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While I'm putting on my flight suite, the

crew is already checking the helicopter, a white AS365 Dauphin with landing gear and pop-out floats. It's the only helicopter of this type that operates in EMS missions in Germany. In order to get an authentic impression of the flight, I am allowed to sit in the co-pilot’s seat. While pilot “Wolle” starts up

the two engines of the

Dauphin, paramedic Herbert Janssen is monitor- ing the start-up procedure from outside of the cabin (if an engine catches fire, he's the first one to discover it and to inform the pilot). After two minutes the engines and the oil have the right temperature and we are ready for take off. Our destination is the island of Baltrum in

the northern sea – it is only a few miles away from the shoreline but the ferry makes the pas- sage only once every hour. An aircraft is the fastest way to get there. During the flight we get some information about our mission: A 13-year- old girl was riding her bicycle with high speed when she lost control and fell. She is complain- ing about heavy pain in her shoulder. The island’s physician suspects she may have broken her col-

larbone and recommends an X-ray in a hospital onshore. After landing on Baltrum the crew helps the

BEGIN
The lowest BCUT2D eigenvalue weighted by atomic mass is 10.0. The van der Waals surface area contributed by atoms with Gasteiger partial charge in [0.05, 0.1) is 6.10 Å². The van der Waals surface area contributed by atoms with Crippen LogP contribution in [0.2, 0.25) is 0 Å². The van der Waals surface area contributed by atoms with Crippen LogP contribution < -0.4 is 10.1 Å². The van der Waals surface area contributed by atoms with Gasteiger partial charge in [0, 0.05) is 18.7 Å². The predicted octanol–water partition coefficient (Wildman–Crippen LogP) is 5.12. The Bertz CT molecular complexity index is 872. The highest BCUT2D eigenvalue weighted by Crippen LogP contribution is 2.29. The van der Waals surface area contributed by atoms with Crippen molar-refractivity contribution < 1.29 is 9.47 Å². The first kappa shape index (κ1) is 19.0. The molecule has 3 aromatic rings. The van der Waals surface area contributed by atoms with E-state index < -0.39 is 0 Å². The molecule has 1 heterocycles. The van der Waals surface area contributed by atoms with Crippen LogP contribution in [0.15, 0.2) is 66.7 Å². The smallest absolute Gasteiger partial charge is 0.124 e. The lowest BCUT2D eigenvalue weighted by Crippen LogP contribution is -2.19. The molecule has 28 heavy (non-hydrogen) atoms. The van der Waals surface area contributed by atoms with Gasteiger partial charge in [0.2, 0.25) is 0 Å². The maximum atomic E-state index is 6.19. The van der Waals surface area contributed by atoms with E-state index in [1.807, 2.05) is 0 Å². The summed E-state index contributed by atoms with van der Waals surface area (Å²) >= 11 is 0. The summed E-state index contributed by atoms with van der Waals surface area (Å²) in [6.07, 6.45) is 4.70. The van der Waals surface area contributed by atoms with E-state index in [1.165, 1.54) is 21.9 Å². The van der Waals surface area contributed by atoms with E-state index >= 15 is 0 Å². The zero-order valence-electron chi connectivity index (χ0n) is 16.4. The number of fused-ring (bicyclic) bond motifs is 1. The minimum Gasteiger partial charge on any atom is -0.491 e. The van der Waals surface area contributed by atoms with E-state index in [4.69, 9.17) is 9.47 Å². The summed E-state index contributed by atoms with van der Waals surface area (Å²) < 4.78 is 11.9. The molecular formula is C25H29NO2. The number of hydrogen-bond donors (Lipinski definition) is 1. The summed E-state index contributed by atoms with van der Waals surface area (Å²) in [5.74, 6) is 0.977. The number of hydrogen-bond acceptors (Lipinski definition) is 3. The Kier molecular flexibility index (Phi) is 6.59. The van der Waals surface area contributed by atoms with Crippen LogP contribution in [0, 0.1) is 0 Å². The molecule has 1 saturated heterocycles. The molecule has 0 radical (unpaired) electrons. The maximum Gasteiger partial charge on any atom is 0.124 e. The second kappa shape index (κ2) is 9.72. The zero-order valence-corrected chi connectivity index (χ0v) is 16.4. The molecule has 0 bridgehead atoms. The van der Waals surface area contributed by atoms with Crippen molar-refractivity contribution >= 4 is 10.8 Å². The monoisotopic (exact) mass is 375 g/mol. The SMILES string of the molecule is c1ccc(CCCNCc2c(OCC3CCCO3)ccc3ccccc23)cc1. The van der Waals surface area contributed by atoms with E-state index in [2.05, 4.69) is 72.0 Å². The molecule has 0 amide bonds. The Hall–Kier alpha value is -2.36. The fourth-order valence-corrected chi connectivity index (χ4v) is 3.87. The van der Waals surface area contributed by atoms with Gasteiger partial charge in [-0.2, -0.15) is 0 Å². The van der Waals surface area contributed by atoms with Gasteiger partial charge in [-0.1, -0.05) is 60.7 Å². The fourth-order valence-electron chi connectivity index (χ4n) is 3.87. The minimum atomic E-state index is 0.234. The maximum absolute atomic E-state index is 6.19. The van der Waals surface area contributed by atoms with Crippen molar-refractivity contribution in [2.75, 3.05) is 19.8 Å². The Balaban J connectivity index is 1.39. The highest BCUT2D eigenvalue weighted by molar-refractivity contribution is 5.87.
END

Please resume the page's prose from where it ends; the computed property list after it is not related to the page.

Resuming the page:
young patient into the helicopter. The girl is able to walk and is excited about her first ride in such an aircraft. We take off again and reach the hos- pital of Emden after a short flight. While the medical crew is delivering the girl to the doctors in the emergency department, I am able to talk to the pilot. “Wolle” tells me about the doctors on the islands. “Most of them do not have sophisticated

medical equipment and some of them are a lit- tle bit old fashioned in their methods – the only way to treat patients according to the gold stan- dard is to get them to the onshore clinic ASAP,” he said. Since the transport of a patient to an onshore hospital by ferry would be too long and strenuous, the helicopter is alerted even in case of a lighter injury. A transport helicopter picks up patients in critical conditions from Sanderbusch (a city near Emden) with intensive care equipment, call sign Christoph 26. After landing at Emden airfield, Herbert

Janssen explains their work to me. “What you saw right now is called a primary assignment, a flight where the doctor is inward and is request- ing the helicopter. Our application areas for these flights are the islands of East Frisia (Baltrum, Juist, Langeook, Spiekerook, Wangerooke, Borkum and Norderney). Our crews on those rescue flights are made up of one pilot, the medical crew (one paramedic and one aid man) and the winch operator,” Janssen says. “However, in the last months there have

been more and more genuine offshore missions, to rescue workers of offshore rigs. There are two gigantic wind farm projects in the Northern Sea, the Alpha Ventus wind farm and the one of BARD. To give an impression of the dimensions: BARD Offshore 1 is spread over an area of 60 Square kilometers and there are 80 wind turbines planned to be built there. So far, 19 have been built and 16 of those are on the net, as yet. Alpha Ventus was the first German Offshore wind farm and is running 12 giant wind turbines, right now,” comments Janssen. “With the building progress of the wind

Pilot “Wolle” at work, flying the Dauphin 21 ROTORCRAFTPRO.COM

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